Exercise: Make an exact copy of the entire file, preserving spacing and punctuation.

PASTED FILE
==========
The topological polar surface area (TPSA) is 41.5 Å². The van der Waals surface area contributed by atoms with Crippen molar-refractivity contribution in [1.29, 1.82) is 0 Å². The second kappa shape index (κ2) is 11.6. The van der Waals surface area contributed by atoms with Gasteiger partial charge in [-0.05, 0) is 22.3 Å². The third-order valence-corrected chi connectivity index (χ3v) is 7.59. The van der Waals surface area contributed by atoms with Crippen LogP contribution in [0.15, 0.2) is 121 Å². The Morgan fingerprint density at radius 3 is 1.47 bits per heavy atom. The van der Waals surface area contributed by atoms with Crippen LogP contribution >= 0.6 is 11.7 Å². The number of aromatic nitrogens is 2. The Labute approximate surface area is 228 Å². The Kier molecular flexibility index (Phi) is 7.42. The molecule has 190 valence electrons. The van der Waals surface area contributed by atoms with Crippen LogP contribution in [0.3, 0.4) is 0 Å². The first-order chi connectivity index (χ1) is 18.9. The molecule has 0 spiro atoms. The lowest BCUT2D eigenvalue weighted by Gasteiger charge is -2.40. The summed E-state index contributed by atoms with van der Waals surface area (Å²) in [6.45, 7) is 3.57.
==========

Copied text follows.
The topological polar surface area (TPSA) is 41.5 Å². The van der Waals surface area contributed by atoms with Crippen molar-refractivity contribution in [1.29, 1.82) is 0 Å². The second kappa shape index (κ2) is 11.6. The van der Waals surface area contributed by atoms with Gasteiger partial charge in [-0.05, 0) is 22.3 Å². The third-order valence-corrected chi connectivity index (χ3v) is 7.59. The van der Waals surface area contributed by atoms with Crippen LogP contribution in [0.15, 0.2) is 121 Å². The Morgan fingerprint density at radius 3 is 1.47 bits per heavy atom. The van der Waals surface area contributed by atoms with Crippen LogP contribution >= 0.6 is 11.7 Å². The number of aromatic nitrogens is 2. The Labute approximate surface area is 228 Å². The Kier molecular flexibility index (Phi) is 7.42. The molecule has 190 valence electrons. The van der Waals surface area contributed by atoms with Crippen LogP contribution in [0.3, 0.4) is 0 Å². The first-order chi connectivity index (χ1) is 18.9. The molecule has 0 spiro atoms. The lowest BCUT2D eigenvalue weighted by Gasteiger charge is -2.40. The summed E-state index contributed by atoms with van der Waals surface area (Å²) in [6.45, 7) is 3.57.